Refugee quotas across the EU: Towards a fairer distribution of asylum seekers
28 January 2016
The European Commission’s distribution key for refugees across the EU is wanting in many respects. Two LSE researchers defend an alternative key based on pragmatic and realistic criteria. The outcome is sometimes surprising.
The European Commission has worked out a distribution key, described in a press release of 9 September 2015, to spread the responsibility for receiving refugees (or, more accurately, migrants who claim to be in need of international protection from sending countries that have refugee recognition rates in the EU greater than 75 per cent—currently Syria, Eritrea and Iraq).
The key stipulates quotas that are proportional to a measure consisting of population size (40%) and GDP (40%), plus two "corrective factors": unemployment rate (10%), and the number of refugees received in the last four years (10%). In the Council decision of 22 September 2015, the key is applied to roughly 66,000 refugees who are held up in Greece and Italy to be distributed between the remaining states in the European Union, except for Denmark, Ireland and the UK, who are exempt on grounds of the Lisbon Treaty. The Commission’s quotas can be found in column J of Table 2.
The Commission brings in population size at the wrong point in the calculation. It notices that various factors matter, including population size, and it assigns weights to these factors to determine what would be a reasonable willingness to absorb refugees for each state. What it overlooks is that population size matters in a very different way from the other factors.
First we determine what would constitute a reasonable willingness to absorb refugees for a typical citizen of each state. We propose that the following three factors are relevant.
First, this willingness is a function of riches. Citizens of richer states are in a better position to carry the financial burden of the reception of refugees than citizens of poorer states. Second, it is a function of the labour market. The influx of refugees who are typically eager to work is more of a benefit for a labour market with more job vacancies and hence a state with a higher job vacancy rate should be more willing to absorb refugees. And third, it is a function of demographics. The influx of refugees who are typically younger than the local population is more of a benefit for an ageing population, and hence a state that has more of an ageing population should be more willing to absorb refugees. Riches make it easier to accept the financial costs of absorbing refugees, whereas job vacancies and an ageing population make the absorption of refugees more of a benefit (or at least less of a cost).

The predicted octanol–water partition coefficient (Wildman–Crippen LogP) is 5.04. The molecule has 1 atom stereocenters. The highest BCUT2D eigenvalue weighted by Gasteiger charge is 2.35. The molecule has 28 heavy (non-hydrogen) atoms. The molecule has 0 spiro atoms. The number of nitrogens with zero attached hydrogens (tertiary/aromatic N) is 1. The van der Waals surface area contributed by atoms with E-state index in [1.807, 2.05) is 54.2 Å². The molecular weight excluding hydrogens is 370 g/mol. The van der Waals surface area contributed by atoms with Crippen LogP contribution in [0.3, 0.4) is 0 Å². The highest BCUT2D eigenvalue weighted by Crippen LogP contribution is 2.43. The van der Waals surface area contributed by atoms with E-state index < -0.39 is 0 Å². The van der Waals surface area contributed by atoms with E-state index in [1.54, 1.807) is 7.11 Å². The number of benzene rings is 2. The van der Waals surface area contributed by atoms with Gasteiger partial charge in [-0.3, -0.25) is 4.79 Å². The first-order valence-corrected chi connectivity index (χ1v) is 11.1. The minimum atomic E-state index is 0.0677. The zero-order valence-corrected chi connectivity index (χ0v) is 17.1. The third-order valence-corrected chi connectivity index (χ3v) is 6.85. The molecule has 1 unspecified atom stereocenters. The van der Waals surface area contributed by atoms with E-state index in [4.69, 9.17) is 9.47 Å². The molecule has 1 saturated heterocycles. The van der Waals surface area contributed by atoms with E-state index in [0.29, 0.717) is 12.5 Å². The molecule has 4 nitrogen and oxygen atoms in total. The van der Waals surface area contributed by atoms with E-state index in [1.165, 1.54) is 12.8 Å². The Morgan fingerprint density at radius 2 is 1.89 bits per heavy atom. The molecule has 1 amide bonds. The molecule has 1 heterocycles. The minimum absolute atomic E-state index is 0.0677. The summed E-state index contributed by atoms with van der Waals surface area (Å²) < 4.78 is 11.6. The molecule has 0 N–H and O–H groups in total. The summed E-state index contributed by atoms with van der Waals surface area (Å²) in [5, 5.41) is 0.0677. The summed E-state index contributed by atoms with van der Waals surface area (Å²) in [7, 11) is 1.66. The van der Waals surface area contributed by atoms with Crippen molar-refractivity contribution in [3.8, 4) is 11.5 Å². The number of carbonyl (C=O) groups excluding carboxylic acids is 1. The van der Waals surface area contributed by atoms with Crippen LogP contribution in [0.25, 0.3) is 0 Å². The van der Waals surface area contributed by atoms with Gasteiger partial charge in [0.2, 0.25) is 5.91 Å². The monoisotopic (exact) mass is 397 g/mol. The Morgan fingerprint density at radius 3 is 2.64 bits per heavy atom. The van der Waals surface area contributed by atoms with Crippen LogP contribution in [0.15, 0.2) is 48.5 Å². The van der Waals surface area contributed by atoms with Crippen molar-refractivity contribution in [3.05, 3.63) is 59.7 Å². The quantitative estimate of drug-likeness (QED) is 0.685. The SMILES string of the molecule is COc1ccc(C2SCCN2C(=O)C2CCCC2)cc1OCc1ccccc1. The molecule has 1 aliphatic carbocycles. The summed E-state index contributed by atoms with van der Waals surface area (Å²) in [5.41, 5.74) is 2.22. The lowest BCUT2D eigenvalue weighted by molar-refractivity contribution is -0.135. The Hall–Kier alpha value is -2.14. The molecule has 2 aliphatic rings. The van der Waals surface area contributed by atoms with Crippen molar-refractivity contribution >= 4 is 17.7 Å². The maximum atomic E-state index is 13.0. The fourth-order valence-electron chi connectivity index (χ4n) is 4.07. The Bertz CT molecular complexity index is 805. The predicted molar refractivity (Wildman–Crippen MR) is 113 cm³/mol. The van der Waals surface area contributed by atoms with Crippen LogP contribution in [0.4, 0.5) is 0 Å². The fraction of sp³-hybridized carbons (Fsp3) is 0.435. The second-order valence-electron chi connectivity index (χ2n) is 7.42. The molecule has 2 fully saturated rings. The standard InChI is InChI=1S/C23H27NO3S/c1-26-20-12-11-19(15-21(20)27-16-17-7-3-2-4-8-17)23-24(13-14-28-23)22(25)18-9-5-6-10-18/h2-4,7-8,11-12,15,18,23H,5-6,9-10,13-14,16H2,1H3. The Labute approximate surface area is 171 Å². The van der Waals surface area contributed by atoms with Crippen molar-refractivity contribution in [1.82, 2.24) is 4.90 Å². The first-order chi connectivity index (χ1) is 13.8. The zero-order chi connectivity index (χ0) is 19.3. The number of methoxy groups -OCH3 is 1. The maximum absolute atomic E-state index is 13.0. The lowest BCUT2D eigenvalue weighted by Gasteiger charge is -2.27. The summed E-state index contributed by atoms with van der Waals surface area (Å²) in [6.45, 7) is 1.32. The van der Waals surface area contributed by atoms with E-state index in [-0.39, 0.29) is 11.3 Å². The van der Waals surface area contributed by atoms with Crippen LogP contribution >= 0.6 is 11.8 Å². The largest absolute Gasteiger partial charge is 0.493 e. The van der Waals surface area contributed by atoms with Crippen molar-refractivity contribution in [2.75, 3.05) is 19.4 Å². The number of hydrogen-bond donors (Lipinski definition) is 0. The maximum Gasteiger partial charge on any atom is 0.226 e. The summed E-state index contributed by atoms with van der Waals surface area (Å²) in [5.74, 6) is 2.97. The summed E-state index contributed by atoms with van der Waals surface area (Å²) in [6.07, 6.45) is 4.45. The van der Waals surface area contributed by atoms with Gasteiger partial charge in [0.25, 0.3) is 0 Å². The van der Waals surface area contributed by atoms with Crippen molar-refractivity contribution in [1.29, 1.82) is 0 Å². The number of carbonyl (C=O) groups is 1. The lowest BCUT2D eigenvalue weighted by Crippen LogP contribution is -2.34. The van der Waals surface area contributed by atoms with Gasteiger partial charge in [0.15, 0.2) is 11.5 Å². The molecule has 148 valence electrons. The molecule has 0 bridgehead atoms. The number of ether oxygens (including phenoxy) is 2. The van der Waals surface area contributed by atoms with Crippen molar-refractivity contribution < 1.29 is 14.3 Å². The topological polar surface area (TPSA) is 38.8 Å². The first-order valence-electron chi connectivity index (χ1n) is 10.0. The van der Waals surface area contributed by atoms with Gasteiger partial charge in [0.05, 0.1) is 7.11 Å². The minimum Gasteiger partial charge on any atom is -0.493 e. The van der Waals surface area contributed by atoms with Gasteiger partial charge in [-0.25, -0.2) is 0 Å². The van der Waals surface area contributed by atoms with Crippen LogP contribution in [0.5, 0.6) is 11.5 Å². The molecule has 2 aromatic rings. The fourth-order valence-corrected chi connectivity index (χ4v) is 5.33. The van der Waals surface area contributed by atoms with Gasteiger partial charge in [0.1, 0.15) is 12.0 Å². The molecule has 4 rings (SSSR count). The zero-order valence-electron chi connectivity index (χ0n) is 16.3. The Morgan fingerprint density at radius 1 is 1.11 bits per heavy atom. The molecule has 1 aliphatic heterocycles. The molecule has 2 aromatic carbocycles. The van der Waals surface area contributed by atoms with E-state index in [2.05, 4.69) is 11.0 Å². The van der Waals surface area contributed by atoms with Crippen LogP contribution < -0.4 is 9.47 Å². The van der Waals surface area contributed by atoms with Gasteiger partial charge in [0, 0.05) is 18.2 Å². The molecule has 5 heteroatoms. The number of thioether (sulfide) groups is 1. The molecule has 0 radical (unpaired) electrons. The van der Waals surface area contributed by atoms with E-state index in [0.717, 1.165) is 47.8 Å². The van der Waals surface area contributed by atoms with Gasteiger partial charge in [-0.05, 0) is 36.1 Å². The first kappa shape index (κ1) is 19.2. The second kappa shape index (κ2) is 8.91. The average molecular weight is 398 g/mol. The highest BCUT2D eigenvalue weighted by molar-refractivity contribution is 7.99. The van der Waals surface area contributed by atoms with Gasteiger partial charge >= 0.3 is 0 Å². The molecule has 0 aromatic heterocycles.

A reasonable measure of riches is GDP per capita at Purchasing Power Parity since the cost of receiving refugees will be affected by the cost of living in the receiving member state. See Column B of Table 1.
What is relevant about the labour market is job vacancy rates rather than the unemployment figures which the European Commission uses. What matters is whether refugees will be able to find work and job vacancies are a better measures than unemployment figures, since the latter are also affected by the nature of the welfare state. In a generous welfare state with high education levels, high unemployment figures can coexist with a high demand for manual labour. See column C of Table 1.